Robust, fast, intuitive plain text accounting tool with CLI, TUI and web interfaces.

  • wasp

    The fastest way to develop full-stack web apps with React & Node.js.

  • postgrest

    REST API for any Postgres database

  • Don't know if you would call this a "program" but PostgREST is written is Haskell too.

  • pandoc-latex-template

    A pandoc LaTeX template to convert markdown files to PDF or LaTeX.

  • You can inline LaTeX chapter/section break commands even when processing Markdown, and in several ways (dropping \newpage directly in the content before chapters, using header templates, as YAML metadata in the Markdown file, even on the command line).

    Google has many examples; one's here using a header file:

    More are here, including an example using the header-includes YAML metadata param:

    Nice! Good luck.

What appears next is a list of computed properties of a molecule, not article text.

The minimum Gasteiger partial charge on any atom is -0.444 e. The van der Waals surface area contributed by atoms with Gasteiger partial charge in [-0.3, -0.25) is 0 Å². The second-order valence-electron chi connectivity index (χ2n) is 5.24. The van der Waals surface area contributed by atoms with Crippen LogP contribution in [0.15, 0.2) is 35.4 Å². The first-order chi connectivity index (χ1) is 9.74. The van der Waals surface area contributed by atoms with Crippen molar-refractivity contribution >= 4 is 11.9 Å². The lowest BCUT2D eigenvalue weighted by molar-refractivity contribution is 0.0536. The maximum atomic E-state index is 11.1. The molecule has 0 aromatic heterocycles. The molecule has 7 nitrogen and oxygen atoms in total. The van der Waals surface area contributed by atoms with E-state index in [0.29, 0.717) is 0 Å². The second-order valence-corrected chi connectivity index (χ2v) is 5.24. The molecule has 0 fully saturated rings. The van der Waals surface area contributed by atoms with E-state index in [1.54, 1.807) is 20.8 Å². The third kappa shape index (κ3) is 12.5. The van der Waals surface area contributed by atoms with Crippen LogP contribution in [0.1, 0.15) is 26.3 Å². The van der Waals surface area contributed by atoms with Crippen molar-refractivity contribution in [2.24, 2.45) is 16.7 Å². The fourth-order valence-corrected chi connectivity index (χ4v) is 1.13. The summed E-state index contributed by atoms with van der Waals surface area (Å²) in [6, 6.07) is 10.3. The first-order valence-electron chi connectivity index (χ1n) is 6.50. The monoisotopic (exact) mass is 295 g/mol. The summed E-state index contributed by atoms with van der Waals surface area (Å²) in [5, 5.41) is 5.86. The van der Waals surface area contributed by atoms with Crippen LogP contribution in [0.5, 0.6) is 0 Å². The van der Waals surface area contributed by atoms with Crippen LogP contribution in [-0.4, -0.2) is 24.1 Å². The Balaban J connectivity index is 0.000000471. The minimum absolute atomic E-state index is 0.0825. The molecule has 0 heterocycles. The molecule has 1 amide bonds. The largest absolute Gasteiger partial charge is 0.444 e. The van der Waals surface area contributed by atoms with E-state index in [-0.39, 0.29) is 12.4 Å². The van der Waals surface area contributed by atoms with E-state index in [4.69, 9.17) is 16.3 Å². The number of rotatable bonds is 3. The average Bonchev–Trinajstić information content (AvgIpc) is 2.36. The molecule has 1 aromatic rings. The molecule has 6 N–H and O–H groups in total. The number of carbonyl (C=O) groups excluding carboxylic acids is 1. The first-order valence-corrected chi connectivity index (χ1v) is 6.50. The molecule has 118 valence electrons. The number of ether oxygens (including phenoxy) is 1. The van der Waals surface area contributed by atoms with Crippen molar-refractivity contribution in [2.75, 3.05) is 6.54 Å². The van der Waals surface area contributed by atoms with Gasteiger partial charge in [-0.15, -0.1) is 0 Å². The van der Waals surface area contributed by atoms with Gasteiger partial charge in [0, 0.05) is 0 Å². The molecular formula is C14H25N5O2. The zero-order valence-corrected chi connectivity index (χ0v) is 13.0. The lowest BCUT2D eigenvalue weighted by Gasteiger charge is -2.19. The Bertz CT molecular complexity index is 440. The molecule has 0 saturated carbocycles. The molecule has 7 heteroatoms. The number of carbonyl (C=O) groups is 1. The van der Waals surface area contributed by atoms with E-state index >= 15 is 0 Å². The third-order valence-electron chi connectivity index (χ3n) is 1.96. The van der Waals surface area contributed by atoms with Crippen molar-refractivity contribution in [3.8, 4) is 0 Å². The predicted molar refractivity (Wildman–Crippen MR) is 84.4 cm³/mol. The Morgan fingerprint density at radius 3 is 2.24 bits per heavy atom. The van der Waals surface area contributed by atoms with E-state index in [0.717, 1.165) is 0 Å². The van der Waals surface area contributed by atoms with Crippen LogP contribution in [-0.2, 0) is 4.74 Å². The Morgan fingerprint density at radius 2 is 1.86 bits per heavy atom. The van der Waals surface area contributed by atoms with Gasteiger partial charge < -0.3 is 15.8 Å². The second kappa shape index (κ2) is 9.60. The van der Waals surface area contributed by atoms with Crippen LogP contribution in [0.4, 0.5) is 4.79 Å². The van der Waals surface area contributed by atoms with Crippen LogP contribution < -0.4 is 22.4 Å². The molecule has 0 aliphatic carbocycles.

I'm writing a small book. I shared my experiences with Pandoc and Asciidoctor in case it helps you or anyone:

    Your use case may differ from mine (I didn't see you mention printing), but my anecdote above might help suss out tooling differences between Pandoc and Asciidoctor.

    Here's an example printable book generator using Asciidoctor PDF:

  • panflute

    An Pythonic alternative to John MacFarlane's pandocfilters, with extra helper functions

  • Interesting idea re:internal links. For sufficiently complex issues of this nature, pandoc filters[0] are a powerful tool for this kind of mid-conversion processing. I've made some cool projects with the Python package panflute[1]



  • Shameless plug: I built a static site generator with Pandoc and shell (with RSS support!).

  • hastyscribe

    Self-contained markdown compiler generating self-contained HTML documents

  • Pandoc is amazing and immensely useful. Just in case you need something simpler, let me suggest Hastyscribe.

    Statically compiled cross-platform program for convertng markdown to self-contained portable HTML with a nice styling embedded by default. Simple, small, fast, hackable, written in Nim.